The limits of an appeal “on a question of law” from the Full Tribunal to the Court of Appeal were illustrated by the Court’s refusal to consider the argument that a finding (that his wife’s failure to make proper discovery was a result of the solicitor’s “own volition”) was unsafe for being against the weight of evidence. Only if that finding were based on no evidence could a question of law been raised: Fidgeon v William Abbott & Associates [2003] VSCA 5. Similarly, the appeal against sentence failed at the first hurdle: the solicitor’s “attack on the penalty as being excessive could only succeed if he showed that the penalty was manifestly excessive, that is, obviously outside the range of penalties reasonably open to the Tribunal, so as to demonstrate that the penalty discretion had not been properly exercised”. That was not the case here. The comments in this regard were interesting:

32… At the request of the Court, the Law Institute has since the hearing supplied copies of decisions of the Tribunal (and its predecessors) in some 21 cases, spanning the period February 1992 – September 2005. In each case, the disciplinary tribunal cancelled the practitioner’s practising certificate. The periods of cancellation ranged from three years to seven years. A three year cancellation was imposed in seven of the 21 cases. In eight others, the period of cancellation was five years.

33 The assistance to be derived from these decisions is, necessarily, limited. With one exception, the cases did not involve misconduct comparable to that in which [the solicitor] was found to have engaged. They concerned conduct ranging from trust account breaches to misuse of clients’ funds, gross inattention to clients’ matters and practising without a practising certificate. All that can be said of those decisions is that they make it quite clear that the disciplinary tribunal has consistently shown itself ready to impose substantial periods of cancellation – three years and upwards – for what it regards as serious misconduct.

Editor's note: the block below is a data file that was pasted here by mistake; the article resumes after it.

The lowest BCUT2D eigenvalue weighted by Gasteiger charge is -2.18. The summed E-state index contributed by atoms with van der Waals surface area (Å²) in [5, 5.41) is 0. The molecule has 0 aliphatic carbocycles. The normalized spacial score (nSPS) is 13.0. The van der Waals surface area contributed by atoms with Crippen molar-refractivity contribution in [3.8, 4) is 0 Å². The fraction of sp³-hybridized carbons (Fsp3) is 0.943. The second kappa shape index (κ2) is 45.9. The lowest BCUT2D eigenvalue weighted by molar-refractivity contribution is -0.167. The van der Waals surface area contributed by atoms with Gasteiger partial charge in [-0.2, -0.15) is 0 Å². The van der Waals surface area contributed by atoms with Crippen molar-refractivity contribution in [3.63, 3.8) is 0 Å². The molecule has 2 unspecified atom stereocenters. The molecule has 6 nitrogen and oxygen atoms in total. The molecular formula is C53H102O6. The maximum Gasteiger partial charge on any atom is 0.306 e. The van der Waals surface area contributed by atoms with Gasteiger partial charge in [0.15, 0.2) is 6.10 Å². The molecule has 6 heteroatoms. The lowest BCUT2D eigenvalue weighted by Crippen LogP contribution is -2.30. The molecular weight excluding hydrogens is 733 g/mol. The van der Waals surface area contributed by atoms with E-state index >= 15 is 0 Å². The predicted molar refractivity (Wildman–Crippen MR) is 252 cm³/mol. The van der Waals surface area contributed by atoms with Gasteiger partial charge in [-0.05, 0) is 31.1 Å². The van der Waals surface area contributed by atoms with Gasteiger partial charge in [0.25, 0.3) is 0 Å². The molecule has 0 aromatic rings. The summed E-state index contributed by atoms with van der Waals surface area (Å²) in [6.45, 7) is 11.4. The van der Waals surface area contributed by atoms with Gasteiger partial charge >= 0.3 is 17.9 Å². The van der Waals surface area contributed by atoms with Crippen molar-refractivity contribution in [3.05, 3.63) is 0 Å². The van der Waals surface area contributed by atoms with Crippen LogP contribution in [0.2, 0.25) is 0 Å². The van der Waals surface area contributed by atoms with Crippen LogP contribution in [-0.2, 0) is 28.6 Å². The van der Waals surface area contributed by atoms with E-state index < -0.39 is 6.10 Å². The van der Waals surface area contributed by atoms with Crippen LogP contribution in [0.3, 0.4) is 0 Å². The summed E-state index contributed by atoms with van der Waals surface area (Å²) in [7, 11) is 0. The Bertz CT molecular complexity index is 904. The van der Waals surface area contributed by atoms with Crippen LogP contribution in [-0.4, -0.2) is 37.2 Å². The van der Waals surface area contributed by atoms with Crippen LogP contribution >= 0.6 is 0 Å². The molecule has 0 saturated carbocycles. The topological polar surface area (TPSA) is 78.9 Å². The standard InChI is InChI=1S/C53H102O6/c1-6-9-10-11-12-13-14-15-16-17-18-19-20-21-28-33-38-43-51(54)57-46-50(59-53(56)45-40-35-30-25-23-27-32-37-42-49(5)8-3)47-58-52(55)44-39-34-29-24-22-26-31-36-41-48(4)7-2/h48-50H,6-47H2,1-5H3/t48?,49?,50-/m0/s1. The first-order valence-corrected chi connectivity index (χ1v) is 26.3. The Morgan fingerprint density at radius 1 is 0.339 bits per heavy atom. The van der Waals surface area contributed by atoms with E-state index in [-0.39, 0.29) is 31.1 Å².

34 The only case which bears any real similarity to the present is one which was decided in December 2002. The misconduct was constituted by misleading the Court. The practitioner had included in a Magistrates’ Court Complaint a claim for extras of $1500 when he knew that no such extra costs had been, or were likely to be, incurred. The practitioner was found guilty of misconduct and his practising certificate was cancelled for a period of three years. As with the present case, this was a single instance of misconduct, involving a breach of the practitioner’s paramount duty not to mislead the court.

35 Against that background, it does not seem surprising that the Law Institute, as the body responsible for regulatory supervision of the profession, submitted to the Tribunal that an appropriate penalty in the present case would be cancellation of [the solicitor’s] practising certificate for a period of two to three years. That submission no doubt reflected both the extensive experience of the Law Institute in disciplinary proceedings against practitioners and its assessment, based on that experience, of the relative seriousness of the misconduct in question.”

Graeme Uren with Martin Randall for the LIV, solicitor in person.